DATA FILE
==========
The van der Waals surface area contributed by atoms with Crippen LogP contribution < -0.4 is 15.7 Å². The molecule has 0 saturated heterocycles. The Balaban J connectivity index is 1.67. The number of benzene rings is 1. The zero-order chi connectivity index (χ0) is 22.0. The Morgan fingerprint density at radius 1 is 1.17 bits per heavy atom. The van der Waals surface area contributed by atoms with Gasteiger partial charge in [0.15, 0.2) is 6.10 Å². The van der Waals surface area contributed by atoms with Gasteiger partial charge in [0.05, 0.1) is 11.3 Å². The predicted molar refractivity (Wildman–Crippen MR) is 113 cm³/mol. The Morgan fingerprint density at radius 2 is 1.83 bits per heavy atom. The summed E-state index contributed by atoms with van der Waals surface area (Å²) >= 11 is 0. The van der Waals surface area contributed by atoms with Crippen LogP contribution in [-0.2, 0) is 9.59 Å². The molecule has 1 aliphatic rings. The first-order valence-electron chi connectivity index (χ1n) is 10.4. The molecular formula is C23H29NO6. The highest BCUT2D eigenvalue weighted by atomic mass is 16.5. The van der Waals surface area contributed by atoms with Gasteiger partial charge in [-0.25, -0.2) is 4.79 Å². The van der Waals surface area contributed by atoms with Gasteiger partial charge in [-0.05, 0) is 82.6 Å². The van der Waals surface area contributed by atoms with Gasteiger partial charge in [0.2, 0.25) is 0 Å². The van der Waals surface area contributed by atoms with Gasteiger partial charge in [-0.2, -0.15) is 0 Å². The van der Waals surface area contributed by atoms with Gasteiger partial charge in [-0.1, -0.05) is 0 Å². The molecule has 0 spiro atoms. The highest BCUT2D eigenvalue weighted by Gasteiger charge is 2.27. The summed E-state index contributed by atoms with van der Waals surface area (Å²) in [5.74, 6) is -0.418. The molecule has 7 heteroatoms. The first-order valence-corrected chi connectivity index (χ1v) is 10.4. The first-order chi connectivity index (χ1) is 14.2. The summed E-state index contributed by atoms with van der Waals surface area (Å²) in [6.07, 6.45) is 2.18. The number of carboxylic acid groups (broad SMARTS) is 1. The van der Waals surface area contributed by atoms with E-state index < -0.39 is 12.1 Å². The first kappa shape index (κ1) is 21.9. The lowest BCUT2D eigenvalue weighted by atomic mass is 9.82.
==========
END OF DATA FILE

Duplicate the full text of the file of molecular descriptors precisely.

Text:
The van der Waals surface area contributed by atoms with Crippen LogP contribution < -0.4 is 15.7 Å². The molecule has 0 saturated heterocycles. The Balaban J connectivity index is 1.67. The number of benzene rings is 1. The zero-order chi connectivity index (χ0) is 22.0. The Morgan fingerprint density at radius 1 is 1.17 bits per heavy atom. The van der Waals surface area contributed by atoms with Gasteiger partial charge in [0.15, 0.2) is 6.10 Å². The van der Waals surface area contributed by atoms with Gasteiger partial charge in [0.05, 0.1) is 11.3 Å². The predicted molar refractivity (Wildman–Crippen MR) is 113 cm³/mol. The Morgan fingerprint density at radius 2 is 1.83 bits per heavy atom. The summed E-state index contributed by atoms with van der Waals surface area (Å²) >= 11 is 0. The van der Waals surface area contributed by atoms with Crippen LogP contribution in [-0.2, 0) is 9.59 Å². The molecule has 1 aliphatic rings. The first-order valence-electron chi connectivity index (χ1n) is 10.4. The molecular formula is C23H29NO6. The highest BCUT2D eigenvalue weighted by atomic mass is 16.5. The van der Waals surface area contributed by atoms with Gasteiger partial charge in [-0.25, -0.2) is 4.79 Å². The van der Waals surface area contributed by atoms with Gasteiger partial charge in [-0.05, 0) is 82.6 Å². The van der Waals surface area contributed by atoms with Gasteiger partial charge in [0.2, 0.25) is 0 Å². The van der Waals surface area contributed by atoms with Gasteiger partial charge in [-0.2, -0.15) is 0 Å². The van der Waals surface area contributed by atoms with Gasteiger partial charge in [-0.1, -0.05) is 0 Å². The molecule has 0 spiro atoms. The highest BCUT2D eigenvalue weighted by Gasteiger charge is 2.27. The summed E-state index contributed by atoms with van der Waals surface area (Å²) in [5.74, 6) is -0.418. The molecule has 7 heteroatoms. The first-order valence-corrected chi connectivity index (χ1v) is 10.4. The first-order chi connectivity index (χ1) is 14.2. The summed E-state index contributed by atoms with van der Waals surface area (Å²) in [6.07, 6.45) is 2.18. The number of carboxylic acid groups (broad SMARTS) is 1. The van der Waals surface area contributed by atoms with E-state index < -0.39 is 12.1 Å². The first kappa shape index (κ1) is 21.9. The lowest BCUT2D eigenvalue weighted by atomic mass is 9.82.